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- Major Northeast University

The short answer? Maybe. Here’s some things you shouldn’t sneeze at when pondering mainframes and viruses.

Going viral on your mainframe?
Despite the mainframe’s reputation for security and its seemingly impenetrable nature, companies should not naively pass on protecting their systems from viruses. There have been no high-profile reports of mainframes becoming infected or vulnerable to viruses, but there is nothing in the hardware or software architecture that leads to the conclusion that no virus could ever devastate a system’s operations.

Vigilance must remain a priority, especially in systems that are storing customer credit card information or other sensitive data. Companies must remain alert, both in keeping their sensitive data from being stolen or unlawfully accessed, as well as protecting it from being harvested and retrieved by malicious code.
It is unlikely that you would install antivirus software directly on the mainframe, but it should be considered for all of the virtual machines running within the system. Viruses designed to infect Windows and Linux systems are a risk for mainframes running those platforms in virtual environments, making antivirus protection especially important in that context.

Most viruses are spread through email or software downloads (either deliberate or accidental). Mainframes processing high volumes of email or other notes and files must be able to combat the threats of being infiltrated and infected by computer viruses. Protecting the incoming mail servers is a critical first stage in the defense of your system. When emails with piggybacking viruses are blocked before entering into the system, the chance of the system becoming infected is greatly reduced. Removing malicious code, even from compressed or encrypted files, will make the system more secure.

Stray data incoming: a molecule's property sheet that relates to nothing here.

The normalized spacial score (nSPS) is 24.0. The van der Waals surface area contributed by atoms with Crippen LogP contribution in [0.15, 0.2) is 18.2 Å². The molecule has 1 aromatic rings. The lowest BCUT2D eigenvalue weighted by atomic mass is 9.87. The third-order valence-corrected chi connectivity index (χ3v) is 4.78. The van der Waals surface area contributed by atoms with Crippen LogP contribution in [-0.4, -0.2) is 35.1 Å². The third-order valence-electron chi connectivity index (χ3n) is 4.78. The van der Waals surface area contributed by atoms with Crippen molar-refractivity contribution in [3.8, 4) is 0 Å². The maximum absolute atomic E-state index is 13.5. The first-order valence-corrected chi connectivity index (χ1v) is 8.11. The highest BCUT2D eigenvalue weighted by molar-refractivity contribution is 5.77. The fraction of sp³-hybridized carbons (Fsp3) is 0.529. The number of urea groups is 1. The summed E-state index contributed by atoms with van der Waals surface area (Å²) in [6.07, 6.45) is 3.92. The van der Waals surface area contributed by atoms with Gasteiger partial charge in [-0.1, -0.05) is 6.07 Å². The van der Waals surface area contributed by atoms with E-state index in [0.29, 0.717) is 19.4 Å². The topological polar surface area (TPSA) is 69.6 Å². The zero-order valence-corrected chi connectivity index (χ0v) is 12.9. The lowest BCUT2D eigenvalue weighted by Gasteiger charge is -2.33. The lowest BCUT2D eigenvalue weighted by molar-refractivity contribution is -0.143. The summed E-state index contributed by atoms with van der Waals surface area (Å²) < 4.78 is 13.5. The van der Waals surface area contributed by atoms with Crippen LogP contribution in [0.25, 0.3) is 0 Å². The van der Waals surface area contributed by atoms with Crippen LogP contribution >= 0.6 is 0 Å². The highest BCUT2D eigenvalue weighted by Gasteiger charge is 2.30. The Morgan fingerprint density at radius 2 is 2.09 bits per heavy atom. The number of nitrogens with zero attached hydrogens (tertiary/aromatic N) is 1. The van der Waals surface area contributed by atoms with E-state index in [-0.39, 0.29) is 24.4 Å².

And of course, if you are interested in protecting your sensitive data from the start, strong RACF protection can keep most unwanted visitors out of your mainframe.

LESS VULNERABLE THAN THE PC, BUT STILL IN NEED OF VIGILANCE

Desktop PCs typically are only at risk from their primary user, but mainframes potentially have hundreds or thousands of users interacting with them each day. This would suggest many more potential entry points for viruses. However, despite this difference, individual PCs are still more vulnerable to viruses and malicious code. On mainframes, only experienced administrators generally install new software and update code. In the PC space, both experienced and novice users download and install applications, some of which then infect the computers with malicious code.

Many users operate their PCs with administrative privileges, which let them install viruses and malware that can affect the entire system. On the other hand, mainframes are able to corral data within them so that a problem within one part of the system will not interfere with applications running in other parts. Viruses that could easily spread from one PC throughout the corporate network are rendered sterile within a mainframe environment.

Mainframes are effectively walled off, and there are protocols most companies go through to add new applications and systems. This too makes it far less likely that a virus or Trojan horse program could make its way into the system. This means installing new programs on a mainframe can be a bureaucratic nightmare, but it also ensures the mainframe is well protected from harmful code.

Because of the high stakes type of data mainframes typically process, there is no room for complacency when it comes to protecting these systems from viruses or other malicious code. Every computer system is vulnerable to some degree. However, much can be done to thwart the effects of viruses and to keep them from having any impact on a system’s productivity. You haven’t imagined everything a hacker could come up with, and although there hasn’t been any widely publicized incident or case of a mainframe falling victim to a virus, there is no logical reason to conclude that it will never happen.

So, what’s the upshot? In the end, it’s ultimately a very simple concept: Protecting your system with strong cryptography for mainframe and data, and effective access management, will go a long way in safeguarding your system from external threats.

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